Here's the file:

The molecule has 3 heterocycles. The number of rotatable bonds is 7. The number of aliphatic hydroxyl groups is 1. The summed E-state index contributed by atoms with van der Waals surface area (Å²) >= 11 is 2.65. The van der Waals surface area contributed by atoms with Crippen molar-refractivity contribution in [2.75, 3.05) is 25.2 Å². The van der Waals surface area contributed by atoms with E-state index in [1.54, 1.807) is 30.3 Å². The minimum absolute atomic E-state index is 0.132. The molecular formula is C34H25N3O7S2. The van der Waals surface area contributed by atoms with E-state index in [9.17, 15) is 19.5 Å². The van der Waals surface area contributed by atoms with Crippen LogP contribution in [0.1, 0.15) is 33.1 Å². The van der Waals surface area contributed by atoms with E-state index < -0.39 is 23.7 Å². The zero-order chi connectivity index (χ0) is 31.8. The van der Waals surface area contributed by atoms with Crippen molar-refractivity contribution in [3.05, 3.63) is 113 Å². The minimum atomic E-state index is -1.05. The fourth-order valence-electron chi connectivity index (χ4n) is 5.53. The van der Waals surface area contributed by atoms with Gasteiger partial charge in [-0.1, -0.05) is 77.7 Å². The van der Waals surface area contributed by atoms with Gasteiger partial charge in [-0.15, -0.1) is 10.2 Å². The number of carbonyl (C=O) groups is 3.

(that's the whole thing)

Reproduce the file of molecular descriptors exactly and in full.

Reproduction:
The molecule has 3 heterocycles. The number of rotatable bonds is 7. The number of aliphatic hydroxyl groups is 1. The summed E-state index contributed by atoms with van der Waals surface area (Å²) >= 11 is 2.65. The van der Waals surface area contributed by atoms with Crippen molar-refractivity contribution in [2.75, 3.05) is 25.2 Å². The van der Waals surface area contributed by atoms with E-state index in [1.54, 1.807) is 30.3 Å². The minimum absolute atomic E-state index is 0.132. The molecular formula is C34H25N3O7S2. The van der Waals surface area contributed by atoms with E-state index in [9.17, 15) is 19.5 Å². The van der Waals surface area contributed by atoms with Crippen LogP contribution in [0.1, 0.15) is 33.1 Å². The van der Waals surface area contributed by atoms with E-state index < -0.39 is 23.7 Å². The zero-order chi connectivity index (χ0) is 31.8. The van der Waals surface area contributed by atoms with Crippen molar-refractivity contribution in [3.05, 3.63) is 113 Å². The minimum atomic E-state index is -1.05. The fourth-order valence-electron chi connectivity index (χ4n) is 5.53. The van der Waals surface area contributed by atoms with Gasteiger partial charge in [-0.1, -0.05) is 77.7 Å². The van der Waals surface area contributed by atoms with Gasteiger partial charge in [-0.15, -0.1) is 10.2 Å². The number of carbonyl (C=O) groups is 3.